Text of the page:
Even without the restoration of "the Most Christian King," the Church made a significant recovery in France after the defeat of the Commune. There were even serious attempts to reach out to the French proletariat. Such efforts ultimately failed, however. "They presupposed a Christian working class, hostile to the spirit of the 1789 Revolution, whereas, in fact, the whole tendency of the period was in favour of that Revolution." (Adriene Dansette, Religious History of Modern France: Volume I From the Revolution to the Third Republic, tr. John Dingle, Herder, 1961,  p. 342.)

In 19-century Europe, the Catholic Church desperately struggled to survive as an institution against an increasingly liberal political order that sought to constrain it. In reaction, the 19th-century Church sought to counteract the social fragmentation associated with liberalism and to reconnect increasingly isolated individuals into a community by preserving, repairing, or restoring religious bonds. The predominant approach was to assert the Church’s claims to authority as vigorously as possible and to insist upon the Church’s political privileges and institutional rights in relation to the state and upon the traditional constitutional arrangements (for example, the union of throne and altar) that appeared most compatible with the Church’s social and political position, if only because of the security this seemingly offered in the face of frightening and unpredictable change. 

One American alternative, associated with Isaac Hecker (1819-1888), to that primarily political approach enthusiastically supported the Church’s full spiritual authority over its own members but envisaged a social solution in which citizens could combine commitment to true religion with democratic and republican political institutions. His was a thoroughly religious form of discourse, uniquely attempting to address novel social and political concerns.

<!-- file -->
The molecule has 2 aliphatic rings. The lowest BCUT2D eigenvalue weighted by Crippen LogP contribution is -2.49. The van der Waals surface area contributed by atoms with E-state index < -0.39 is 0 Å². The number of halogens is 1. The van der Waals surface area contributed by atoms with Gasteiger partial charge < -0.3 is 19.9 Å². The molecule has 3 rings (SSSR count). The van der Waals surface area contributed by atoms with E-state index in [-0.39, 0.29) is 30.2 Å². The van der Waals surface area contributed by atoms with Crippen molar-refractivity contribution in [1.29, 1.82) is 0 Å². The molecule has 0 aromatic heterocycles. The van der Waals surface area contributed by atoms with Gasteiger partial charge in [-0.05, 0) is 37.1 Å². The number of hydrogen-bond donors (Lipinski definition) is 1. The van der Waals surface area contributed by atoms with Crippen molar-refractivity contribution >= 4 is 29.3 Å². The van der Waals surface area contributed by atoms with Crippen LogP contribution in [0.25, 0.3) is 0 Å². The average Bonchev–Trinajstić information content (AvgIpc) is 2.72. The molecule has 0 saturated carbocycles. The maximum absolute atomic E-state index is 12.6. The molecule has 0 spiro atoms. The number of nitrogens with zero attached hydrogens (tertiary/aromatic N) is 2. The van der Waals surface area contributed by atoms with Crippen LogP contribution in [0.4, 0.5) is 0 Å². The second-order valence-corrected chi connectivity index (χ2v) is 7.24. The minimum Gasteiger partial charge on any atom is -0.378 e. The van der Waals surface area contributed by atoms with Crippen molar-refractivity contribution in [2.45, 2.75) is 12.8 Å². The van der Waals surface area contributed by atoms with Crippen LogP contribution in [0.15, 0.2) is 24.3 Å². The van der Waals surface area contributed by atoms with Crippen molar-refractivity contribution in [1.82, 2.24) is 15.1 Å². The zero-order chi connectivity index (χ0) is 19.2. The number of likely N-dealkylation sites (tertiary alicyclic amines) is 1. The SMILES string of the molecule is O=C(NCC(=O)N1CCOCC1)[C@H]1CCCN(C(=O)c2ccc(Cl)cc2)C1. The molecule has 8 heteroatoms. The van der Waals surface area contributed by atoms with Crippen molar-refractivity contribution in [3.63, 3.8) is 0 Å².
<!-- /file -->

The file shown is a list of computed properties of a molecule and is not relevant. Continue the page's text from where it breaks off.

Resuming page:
Meanwhile, already in the 1830s, the 19th-century’s most famous foreign observer and analyst of Jacksonian American society and institutions, the French nobleman Alexis de Tocqueville (1805-1859), had famously described American democracy’s utterly unexpected compatibility with Catholicism:


These Catholics are faithful to the observances of their religion; they are fervent and zealous in the support and belief of their doctrines. Nevertheless they constitute the most republican and the most democratic class of citizens which exists in the United States; and although this fact may surprise the observer at first, the causes by which it is occasioned may easily be discovered upon reflection.


De Tocqueville was, of course, well aware that his social insights into American democracy’s compatibility with Catholicism and what Catholicism had to offer to America hardly corresponded to conventional wisdom – on either side of the Atlantic. Changes in both Church and State in the 20th century opened a much needed path for reconsideration and for exploring new ways around the impasse that had been created by the existential conflict between religion and modernity that the French Revolution had institutionalized. Although in the 20th century both Church and State have sought to put behind them aspects of this unhappy legacy of conflict, so far the effort seems only partly successful. It now remains to be seen how well those new 20th-century pathways will hold up under the cultural and social stresses of this increasingly conflictual 21st century.